This shouldn’t happen again.
Jessie Grubb died from an overdose in March 2016.
Jessie was in substance use recovery and went in for routine surgery. Providers were informed by her parents that she should not be given opioids except under strict supervision. Upon discharge, however, Jessie was prescribed 50 oxycodone pills. The hospital pharmacy filled the prescription because her substance use disorder treatment history was not in her medical record. That night, she died as the result of an overdose. Jessie’s father, David, said at the time “she went home with, in essence, a loaded gun.”
Her story demonstrates the consequences of providers not having access to a patient’s full health history.
Currently, substance use treatment records are kept expressly separate from a patient’s medical record. This barrier means doctors are treating patients with substance use disorders knowing only part of their health histories, which could lead to poor, and in some cases, tragic patient outcomes.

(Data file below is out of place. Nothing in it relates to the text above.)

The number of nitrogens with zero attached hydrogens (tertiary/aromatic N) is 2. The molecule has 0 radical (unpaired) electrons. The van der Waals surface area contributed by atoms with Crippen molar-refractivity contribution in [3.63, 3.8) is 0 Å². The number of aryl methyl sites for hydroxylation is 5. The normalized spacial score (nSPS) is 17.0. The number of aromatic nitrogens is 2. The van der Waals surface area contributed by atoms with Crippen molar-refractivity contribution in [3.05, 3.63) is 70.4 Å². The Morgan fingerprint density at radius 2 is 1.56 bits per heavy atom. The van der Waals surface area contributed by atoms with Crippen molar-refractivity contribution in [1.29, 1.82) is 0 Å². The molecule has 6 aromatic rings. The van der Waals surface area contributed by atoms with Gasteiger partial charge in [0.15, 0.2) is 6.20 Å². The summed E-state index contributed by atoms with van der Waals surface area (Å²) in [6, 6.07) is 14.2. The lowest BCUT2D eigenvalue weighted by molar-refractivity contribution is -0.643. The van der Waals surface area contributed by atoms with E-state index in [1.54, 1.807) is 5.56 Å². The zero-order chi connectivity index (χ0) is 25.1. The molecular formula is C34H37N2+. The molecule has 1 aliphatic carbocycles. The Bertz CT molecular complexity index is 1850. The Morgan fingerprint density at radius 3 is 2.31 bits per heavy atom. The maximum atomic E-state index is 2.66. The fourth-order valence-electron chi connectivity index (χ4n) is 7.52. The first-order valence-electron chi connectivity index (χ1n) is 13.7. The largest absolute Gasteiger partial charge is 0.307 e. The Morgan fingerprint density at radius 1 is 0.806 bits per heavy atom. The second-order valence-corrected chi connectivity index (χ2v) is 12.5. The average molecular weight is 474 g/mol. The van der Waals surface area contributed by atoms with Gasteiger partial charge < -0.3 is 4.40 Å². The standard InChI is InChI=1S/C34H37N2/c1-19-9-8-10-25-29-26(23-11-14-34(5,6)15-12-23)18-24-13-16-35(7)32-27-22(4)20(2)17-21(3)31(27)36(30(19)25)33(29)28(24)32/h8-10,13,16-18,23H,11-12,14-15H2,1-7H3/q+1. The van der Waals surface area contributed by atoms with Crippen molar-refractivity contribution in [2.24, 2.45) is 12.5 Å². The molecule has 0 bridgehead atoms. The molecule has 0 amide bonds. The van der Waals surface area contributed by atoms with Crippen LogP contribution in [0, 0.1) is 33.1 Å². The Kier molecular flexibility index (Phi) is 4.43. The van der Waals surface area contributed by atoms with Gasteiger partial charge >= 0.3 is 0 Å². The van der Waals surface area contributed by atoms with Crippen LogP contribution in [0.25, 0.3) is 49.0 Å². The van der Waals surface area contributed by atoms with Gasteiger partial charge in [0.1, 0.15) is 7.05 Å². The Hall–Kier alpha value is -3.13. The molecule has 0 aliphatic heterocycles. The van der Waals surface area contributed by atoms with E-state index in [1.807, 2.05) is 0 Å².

I’m trying to change that.
My Overdose Prevention and Patient Safety Act would make sure substance use treatment records are included in the medical record, while also strengthening privacy standards to protect patients’ personal treatment information. Recently, that legislation passed out of Committee, and it’s one step closer to becoming law.
This is a small step forward, but it’s a sign of progress. We need universal health care, including coverage for substance use treatment and mental health services. We need alternative pain management treatments for patients with chronic pain, and we must continue to educate health care providers on the dangers of over-prescribing.
Congress, patients, families, doctors, mental health professionals, and law enforcement must all be part of a comprehensive solution to the opioid epidemic.
Member of Congress